The Turkish angle in Sino-Pak dimension

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The Turkish angle in Sino-Pak dimension

Saturday, 13 March 2021 | Bhopinder Singh

The Turkish angle in Sino-Pak dimension

Turkey's decision to lend disproportionate support to Pakistan is part realpolitik, part desperation as it wants to get closer to China

The Turkish imprint on the subcontinental psyche has been complex and divisive since the arrival of Taimurlane, Mahmud of Ghazni and, later, Muhammad of Ghori. Popular perception on either side of the Line of Control (LoC) dividing the modern-day Indo-Pak realm varies, shaped by politics and the insistence of “two-nation” necessities from the Pakistani standpoint, which conveniently overlooks the historical pillage by the invaders. That wounded legacy and memories of bigotry and plunder at places like the Somnath Temple auto-instinctively became the default trigger for deification of these Turkish invaders in modern Pakistan.

Provocatively, the Pakistani military has named its missiles after these ruthless invaders i.e. Ghauri (medium-range ballistic missile), Ghaznavi (short-range ballistic missile) and so on. One of the 16 companies of the Pakistan Military Academy is called Ghaznavi, and the infamous and rogue Pakistani nuclear scientist, AQ Khan, personally built a mausoleum for Mohammad Ghori! Later, Pakistani dictators like Ayub Khan and Pervez Musharaf were particularly inspired by the Kemalist model and postured themselves on Turkish nationalist Kemal Ataturk. That historically the Turkish invaders ravaged the conjoined swathes of subcontinental land, that Mahatma Gandhi supported the Khilafat movement or that Kemal Ataturk was principally against religion in governance (hence antithetical to the two-nation idea) has been studiously ignored. In both the 1965 and 1971 Indo-Pak wars, Turkey was an odd supporter of Pakistan, even though there was no apparent dissonance with India.

Today, both Pakistan and Turkey are in the throes of political and societal revisionism, where they make even more common cause with each other. Both the Cold War US allies find themselves at odds in a recalibrated order that broadly splits the world into “democracies” and various shades of expansionist “autocracies” such as China, North Korea and Turkey. Pakistan, too, has failed to extricate itself from the Cold War sensibilities of nursing foreign insurgents on its soil and, therefore, the elements of its establishment (military, politicos and clergy) harbour stakes in the terror industry that militates against the interests of one-time allies, like the US. Similarly, Turkey under religio-conservative Recep Erdogan senses an opportunity to seize leadership within the Ummah by challenging the control of Saudi-led sheikhdoms, who have relatively nuanced their outlook by “opening up” and having warm relations with countries like India and Israel, to the discomfort of Pakistan.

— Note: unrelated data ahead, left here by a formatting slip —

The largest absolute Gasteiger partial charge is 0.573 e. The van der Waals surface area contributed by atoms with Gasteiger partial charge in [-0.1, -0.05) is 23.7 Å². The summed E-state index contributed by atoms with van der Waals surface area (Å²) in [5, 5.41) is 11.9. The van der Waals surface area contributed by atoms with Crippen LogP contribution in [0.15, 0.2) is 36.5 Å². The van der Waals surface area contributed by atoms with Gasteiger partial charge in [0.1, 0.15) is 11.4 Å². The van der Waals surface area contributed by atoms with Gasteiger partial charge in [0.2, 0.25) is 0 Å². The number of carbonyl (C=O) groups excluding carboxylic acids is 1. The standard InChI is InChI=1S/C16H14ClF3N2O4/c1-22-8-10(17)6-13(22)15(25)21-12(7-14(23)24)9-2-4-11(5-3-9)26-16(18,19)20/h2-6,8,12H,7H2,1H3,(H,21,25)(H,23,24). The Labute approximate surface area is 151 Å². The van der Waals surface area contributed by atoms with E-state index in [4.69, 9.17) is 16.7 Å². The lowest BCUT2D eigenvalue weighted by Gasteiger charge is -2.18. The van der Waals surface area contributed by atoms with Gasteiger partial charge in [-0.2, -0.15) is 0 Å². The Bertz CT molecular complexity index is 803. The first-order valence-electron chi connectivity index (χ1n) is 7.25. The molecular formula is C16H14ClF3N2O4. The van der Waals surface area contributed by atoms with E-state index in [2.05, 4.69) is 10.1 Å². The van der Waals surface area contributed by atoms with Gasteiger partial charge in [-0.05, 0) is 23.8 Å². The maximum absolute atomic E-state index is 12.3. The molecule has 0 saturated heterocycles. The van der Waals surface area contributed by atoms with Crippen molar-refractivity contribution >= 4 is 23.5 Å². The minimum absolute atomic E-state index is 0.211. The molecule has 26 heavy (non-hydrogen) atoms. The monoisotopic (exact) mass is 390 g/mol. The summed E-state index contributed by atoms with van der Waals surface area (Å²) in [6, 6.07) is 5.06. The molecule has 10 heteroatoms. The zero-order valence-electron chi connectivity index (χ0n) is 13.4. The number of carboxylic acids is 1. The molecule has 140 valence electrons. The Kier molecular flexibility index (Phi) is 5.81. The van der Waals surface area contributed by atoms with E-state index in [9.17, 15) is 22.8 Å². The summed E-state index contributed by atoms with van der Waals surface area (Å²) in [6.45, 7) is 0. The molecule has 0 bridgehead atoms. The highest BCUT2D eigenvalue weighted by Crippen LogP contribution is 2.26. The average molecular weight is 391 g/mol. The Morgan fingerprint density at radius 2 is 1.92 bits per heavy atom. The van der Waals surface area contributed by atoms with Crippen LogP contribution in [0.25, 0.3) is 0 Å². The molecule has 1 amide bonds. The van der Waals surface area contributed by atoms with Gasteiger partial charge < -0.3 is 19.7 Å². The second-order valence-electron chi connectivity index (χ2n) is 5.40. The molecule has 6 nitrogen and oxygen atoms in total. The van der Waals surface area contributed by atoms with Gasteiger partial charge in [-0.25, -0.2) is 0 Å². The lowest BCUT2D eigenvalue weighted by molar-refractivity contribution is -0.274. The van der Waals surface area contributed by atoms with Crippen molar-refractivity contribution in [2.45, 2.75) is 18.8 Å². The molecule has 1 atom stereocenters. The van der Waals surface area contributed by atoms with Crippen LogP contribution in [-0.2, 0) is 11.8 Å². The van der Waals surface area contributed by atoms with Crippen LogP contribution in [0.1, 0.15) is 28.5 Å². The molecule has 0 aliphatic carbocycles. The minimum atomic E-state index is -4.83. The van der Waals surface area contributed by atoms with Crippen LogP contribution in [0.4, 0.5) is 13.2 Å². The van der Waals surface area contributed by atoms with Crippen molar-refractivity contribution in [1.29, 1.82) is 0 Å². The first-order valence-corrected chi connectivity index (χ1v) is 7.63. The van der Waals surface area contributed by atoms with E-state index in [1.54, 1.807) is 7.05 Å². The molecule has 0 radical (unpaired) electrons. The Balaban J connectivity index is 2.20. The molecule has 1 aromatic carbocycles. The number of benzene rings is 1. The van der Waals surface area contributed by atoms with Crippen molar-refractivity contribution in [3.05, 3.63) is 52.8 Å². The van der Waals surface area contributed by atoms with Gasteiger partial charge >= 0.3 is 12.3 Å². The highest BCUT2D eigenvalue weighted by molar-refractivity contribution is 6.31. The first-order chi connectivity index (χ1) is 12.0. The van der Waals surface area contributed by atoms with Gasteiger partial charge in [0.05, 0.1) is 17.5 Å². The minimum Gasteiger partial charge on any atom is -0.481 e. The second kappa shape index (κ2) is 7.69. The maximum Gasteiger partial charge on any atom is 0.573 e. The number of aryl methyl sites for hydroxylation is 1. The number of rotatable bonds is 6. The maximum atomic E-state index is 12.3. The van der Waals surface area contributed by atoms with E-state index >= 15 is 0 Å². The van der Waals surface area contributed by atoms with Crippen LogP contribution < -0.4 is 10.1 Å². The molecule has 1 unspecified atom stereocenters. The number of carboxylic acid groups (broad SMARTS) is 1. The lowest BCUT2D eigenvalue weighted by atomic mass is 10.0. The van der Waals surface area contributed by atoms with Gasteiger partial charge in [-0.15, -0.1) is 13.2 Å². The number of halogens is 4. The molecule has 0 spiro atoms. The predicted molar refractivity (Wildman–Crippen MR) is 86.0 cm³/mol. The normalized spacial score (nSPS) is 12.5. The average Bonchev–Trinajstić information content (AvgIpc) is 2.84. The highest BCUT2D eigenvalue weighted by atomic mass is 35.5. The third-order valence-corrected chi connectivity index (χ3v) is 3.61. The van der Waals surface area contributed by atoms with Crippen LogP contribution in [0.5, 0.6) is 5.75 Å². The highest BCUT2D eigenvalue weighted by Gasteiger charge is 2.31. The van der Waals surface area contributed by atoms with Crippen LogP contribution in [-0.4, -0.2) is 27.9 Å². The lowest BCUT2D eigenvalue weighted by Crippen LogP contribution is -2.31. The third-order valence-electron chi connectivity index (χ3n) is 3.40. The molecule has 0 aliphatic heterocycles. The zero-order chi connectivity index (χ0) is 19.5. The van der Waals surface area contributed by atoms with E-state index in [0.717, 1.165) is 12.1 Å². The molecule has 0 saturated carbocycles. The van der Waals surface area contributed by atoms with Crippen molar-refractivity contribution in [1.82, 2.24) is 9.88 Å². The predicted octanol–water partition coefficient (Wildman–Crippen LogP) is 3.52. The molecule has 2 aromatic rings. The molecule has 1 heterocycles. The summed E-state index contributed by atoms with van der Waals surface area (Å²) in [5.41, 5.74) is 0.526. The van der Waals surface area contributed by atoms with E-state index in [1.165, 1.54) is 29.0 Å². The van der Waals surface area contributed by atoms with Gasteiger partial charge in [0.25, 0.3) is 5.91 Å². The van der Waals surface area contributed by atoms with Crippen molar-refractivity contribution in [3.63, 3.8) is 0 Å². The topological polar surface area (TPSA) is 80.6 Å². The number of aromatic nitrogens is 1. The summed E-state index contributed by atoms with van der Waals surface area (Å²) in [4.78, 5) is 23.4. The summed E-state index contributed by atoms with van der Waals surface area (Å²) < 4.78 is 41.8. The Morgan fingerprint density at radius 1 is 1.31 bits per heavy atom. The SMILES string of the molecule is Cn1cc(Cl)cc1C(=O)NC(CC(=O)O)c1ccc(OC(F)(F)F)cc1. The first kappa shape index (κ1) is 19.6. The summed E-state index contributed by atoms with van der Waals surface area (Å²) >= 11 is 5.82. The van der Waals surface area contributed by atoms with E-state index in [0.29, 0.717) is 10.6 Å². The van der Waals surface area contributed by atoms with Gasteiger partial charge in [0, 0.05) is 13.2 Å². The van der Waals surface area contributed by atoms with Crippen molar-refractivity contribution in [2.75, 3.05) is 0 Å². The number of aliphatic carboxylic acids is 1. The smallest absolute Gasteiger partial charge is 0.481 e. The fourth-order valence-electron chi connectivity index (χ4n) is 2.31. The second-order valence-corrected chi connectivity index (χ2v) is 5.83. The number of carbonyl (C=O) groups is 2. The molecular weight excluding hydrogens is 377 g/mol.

The reciprocal and asymmetrical support plays out with Islamabad aligning itself to Ankara’s position in the Nagorno-Karabakh war, just as Ankara emerges as the only other (besides China) supporter of Islamabad on Kashmir. Washington DC faces a difficult challenge to control and balance conflicting interest with Pakistan, which it needs irreplaceably for securing American interests in Afghanistan and, with Turkey, where it has the strategic Incirlik Air Base that houses nuclear warheads. This leads to a constant tussle of pull and push which brings the Pakistani-Turkish relationship even closer.

Recently, the US put a spoke in the burgeoning military trade between Turkey and Pakistan when it blocked Turkey from supplying 30 Turkish ATAK T-129 attack helicopters (based on the US Agusta A129 Mangusta platform, with US-made engines) to Pakistan. Interestingly, the US had recently supplied India with 22 Apache attack helicopters. Importantly, this blockade was triggered by the Trump Administration and has now been reiterated by the Biden Administration — leaving Pakistan with no choice but to look at China for its Z-10 attack helicopters. This move will accelerate the looping of the triad entailing Turkey, Pakistan and China, wherein the Turkish jointsmanship with Pakistan in developing the Siper long-range missiles and the TF-X fighter jets could get access to Chinese technology.

Turkey has already signed a manufacture-and-technology-transfer contract with Pakistan for four Turkish-built MILGEM corvettes, whereas the air forces collaborate with the project of modernising Pakistan’s F-16 fleet as also Pakistan sparing its pilots to fly Turkish F-16s (following a Turkish purge of its fighter pilots suspected to be behind a botched coup attempt) to fly “mercenary missions”. For Turkey to lend disproportionate support to Pakistanis is part realpolitik, part desperation — as the two nations have the most powerful militaries in the Islamic world and the alliance facilitates the “China opportunity” for Turkey. In return, Turkey saves Pakistan from near-pariah status and parrots the tired “Kashmir” line that has lost its resonance in most countries within the Ummah.

The dangers of acceding to the basic instincts of both Turkey and Pakistan have started outweighing the benefits of tactically “overlooking” their repeated misdemeanours. Irrespective of the partisan administration in Washington, the US actions and reactions are following a set pattern, and Delhi is stitching its own alliances to counter the unholy nexus among the triad of Turkey, China and Pakistan.

(The writer, a military veteran, is a former Lt Governor of Andaman & Nicobar Islands and Puducherry. The views expressed are personal.)

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